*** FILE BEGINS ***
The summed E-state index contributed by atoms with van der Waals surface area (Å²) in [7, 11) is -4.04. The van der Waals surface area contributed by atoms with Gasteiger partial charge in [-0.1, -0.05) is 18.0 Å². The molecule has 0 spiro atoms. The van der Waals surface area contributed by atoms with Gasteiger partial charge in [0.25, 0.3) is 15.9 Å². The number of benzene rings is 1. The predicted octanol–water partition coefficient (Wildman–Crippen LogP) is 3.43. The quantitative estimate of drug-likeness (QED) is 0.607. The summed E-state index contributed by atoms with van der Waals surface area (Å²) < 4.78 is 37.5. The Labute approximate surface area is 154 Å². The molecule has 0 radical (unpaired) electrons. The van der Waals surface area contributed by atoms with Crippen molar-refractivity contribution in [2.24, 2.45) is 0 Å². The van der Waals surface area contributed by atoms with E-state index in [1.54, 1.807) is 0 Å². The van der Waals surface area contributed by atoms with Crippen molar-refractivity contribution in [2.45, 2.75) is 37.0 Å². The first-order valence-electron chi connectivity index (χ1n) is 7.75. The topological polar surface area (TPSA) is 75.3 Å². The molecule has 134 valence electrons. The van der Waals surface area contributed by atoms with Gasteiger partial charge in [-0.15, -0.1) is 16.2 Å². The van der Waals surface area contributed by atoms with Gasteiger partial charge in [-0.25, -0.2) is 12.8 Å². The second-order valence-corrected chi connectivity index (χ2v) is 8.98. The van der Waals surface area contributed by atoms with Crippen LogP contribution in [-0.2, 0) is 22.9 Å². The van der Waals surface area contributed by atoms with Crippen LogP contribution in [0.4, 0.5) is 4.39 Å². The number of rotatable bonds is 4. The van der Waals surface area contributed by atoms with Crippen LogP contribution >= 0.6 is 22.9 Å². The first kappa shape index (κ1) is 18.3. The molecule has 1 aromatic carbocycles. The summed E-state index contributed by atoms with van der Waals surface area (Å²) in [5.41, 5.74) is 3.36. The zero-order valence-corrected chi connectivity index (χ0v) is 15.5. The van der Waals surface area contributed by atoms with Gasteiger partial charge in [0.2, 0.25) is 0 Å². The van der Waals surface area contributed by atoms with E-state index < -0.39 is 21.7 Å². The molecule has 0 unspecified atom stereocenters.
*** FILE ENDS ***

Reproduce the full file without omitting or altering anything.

The summed E-state index contributed by atoms with van der Waals surface area (Å²) in [7, 11) is -4.04. The van der Waals surface area contributed by atoms with Gasteiger partial charge in [-0.1, -0.05) is 18.0 Å². The molecule has 0 spiro atoms. The van der Waals surface area contributed by atoms with Gasteiger partial charge in [0.25, 0.3) is 15.9 Å². The number of benzene rings is 1. The predicted octanol–water partition coefficient (Wildman–Crippen LogP) is 3.43. The quantitative estimate of drug-likeness (QED) is 0.607. The summed E-state index contributed by atoms with van der Waals surface area (Å²) < 4.78 is 37.5. The Labute approximate surface area is 154 Å². The molecule has 0 radical (unpaired) electrons. The van der Waals surface area contributed by atoms with Crippen molar-refractivity contribution in [2.24, 2.45) is 0 Å². The van der Waals surface area contributed by atoms with E-state index in [1.54, 1.807) is 0 Å². The van der Waals surface area contributed by atoms with Crippen molar-refractivity contribution in [2.45, 2.75) is 37.0 Å². The first-order valence-electron chi connectivity index (χ1n) is 7.75. The topological polar surface area (TPSA) is 75.3 Å². The molecule has 134 valence electrons. The van der Waals surface area contributed by atoms with Gasteiger partial charge in [-0.15, -0.1) is 16.2 Å². The van der Waals surface area contributed by atoms with Gasteiger partial charge in [-0.25, -0.2) is 12.8 Å². The second-order valence-corrected chi connectivity index (χ2v) is 8.98. The van der Waals surface area contributed by atoms with Crippen LogP contribution in [-0.2, 0) is 22.9 Å². The van der Waals surface area contributed by atoms with Crippen LogP contribution in [0.4, 0.5) is 4.39 Å². The number of rotatable bonds is 4. The van der Waals surface area contributed by atoms with Crippen LogP contribution >= 0.6 is 22.9 Å². The first kappa shape index (κ1) is 18.3. The molecule has 1 aromatic carbocycles. The summed E-state index contributed by atoms with van der Waals surface area (Å²) in [5.41, 5.74) is 3.36. The zero-order valence-corrected chi connectivity index (χ0v) is 15.5. The van der Waals surface area contributed by atoms with Gasteiger partial charge in [0.2, 0.25) is 0 Å². The van der Waals surface area contributed by atoms with E-state index < -0.39 is 21.7 Å². The molecule has 0 unspecified atom stereocenters.